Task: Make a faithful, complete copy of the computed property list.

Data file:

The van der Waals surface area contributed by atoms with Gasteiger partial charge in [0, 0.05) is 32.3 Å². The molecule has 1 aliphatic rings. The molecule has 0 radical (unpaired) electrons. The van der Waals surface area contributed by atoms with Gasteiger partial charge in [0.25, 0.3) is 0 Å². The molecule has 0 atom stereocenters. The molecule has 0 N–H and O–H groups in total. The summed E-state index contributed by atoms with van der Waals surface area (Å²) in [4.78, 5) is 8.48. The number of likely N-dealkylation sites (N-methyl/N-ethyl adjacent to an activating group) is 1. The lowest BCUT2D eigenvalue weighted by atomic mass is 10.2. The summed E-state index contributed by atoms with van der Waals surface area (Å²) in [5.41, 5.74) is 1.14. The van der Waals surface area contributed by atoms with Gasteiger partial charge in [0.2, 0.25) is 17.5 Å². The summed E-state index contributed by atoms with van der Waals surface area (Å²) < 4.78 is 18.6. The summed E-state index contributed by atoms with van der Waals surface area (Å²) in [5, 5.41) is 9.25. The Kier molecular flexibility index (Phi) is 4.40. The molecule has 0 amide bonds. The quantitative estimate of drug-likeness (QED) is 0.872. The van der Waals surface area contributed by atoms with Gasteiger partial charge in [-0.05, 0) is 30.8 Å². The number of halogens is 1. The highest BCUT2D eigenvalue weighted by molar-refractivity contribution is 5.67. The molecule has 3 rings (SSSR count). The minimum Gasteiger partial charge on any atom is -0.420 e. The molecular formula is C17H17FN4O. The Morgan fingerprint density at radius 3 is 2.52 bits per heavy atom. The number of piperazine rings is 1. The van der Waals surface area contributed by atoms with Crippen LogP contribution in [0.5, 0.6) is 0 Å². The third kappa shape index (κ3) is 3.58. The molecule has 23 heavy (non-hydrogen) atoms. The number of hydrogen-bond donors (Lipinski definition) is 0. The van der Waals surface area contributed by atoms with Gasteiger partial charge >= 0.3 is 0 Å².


The van der Waals surface area contributed by atoms with Gasteiger partial charge in [0, 0.05) is 32.3 Å². The molecule has 1 aliphatic rings. The molecule has 0 radical (unpaired) electrons. The van der Waals surface area contributed by atoms with Gasteiger partial charge in [0.25, 0.3) is 0 Å². The molecule has 0 atom stereocenters. The molecule has 0 N–H and O–H groups in total. The summed E-state index contributed by atoms with van der Waals surface area (Å²) in [4.78, 5) is 8.48. The number of likely N-dealkylation sites (N-methyl/N-ethyl adjacent to an activating group) is 1. The lowest BCUT2D eigenvalue weighted by atomic mass is 10.2. The summed E-state index contributed by atoms with van der Waals surface area (Å²) in [5.41, 5.74) is 1.14. The van der Waals surface area contributed by atoms with Gasteiger partial charge in [0.2, 0.25) is 17.5 Å². The summed E-state index contributed by atoms with van der Waals surface area (Å²) < 4.78 is 18.6. The summed E-state index contributed by atoms with van der Waals surface area (Å²) in [5, 5.41) is 9.25. The Kier molecular flexibility index (Phi) is 4.40. The molecule has 0 amide bonds. The quantitative estimate of drug-likeness (QED) is 0.872. The van der Waals surface area contributed by atoms with Gasteiger partial charge in [-0.05, 0) is 30.8 Å². The number of halogens is 1. The highest BCUT2D eigenvalue weighted by molar-refractivity contribution is 5.67. The molecule has 3 rings (SSSR count). The minimum Gasteiger partial charge on any atom is -0.420 e. The molecular formula is C17H17FN4O. The Morgan fingerprint density at radius 3 is 2.52 bits per heavy atom. The number of piperazine rings is 1. The van der Waals surface area contributed by atoms with Crippen LogP contribution in [0.5, 0.6) is 0 Å². The third kappa shape index (κ3) is 3.58. The molecule has 23 heavy (non-hydrogen) atoms. The number of hydrogen-bond donors (Lipinski definition) is 0. The van der Waals surface area contributed by atoms with Gasteiger partial charge >= 0.3 is 0 Å².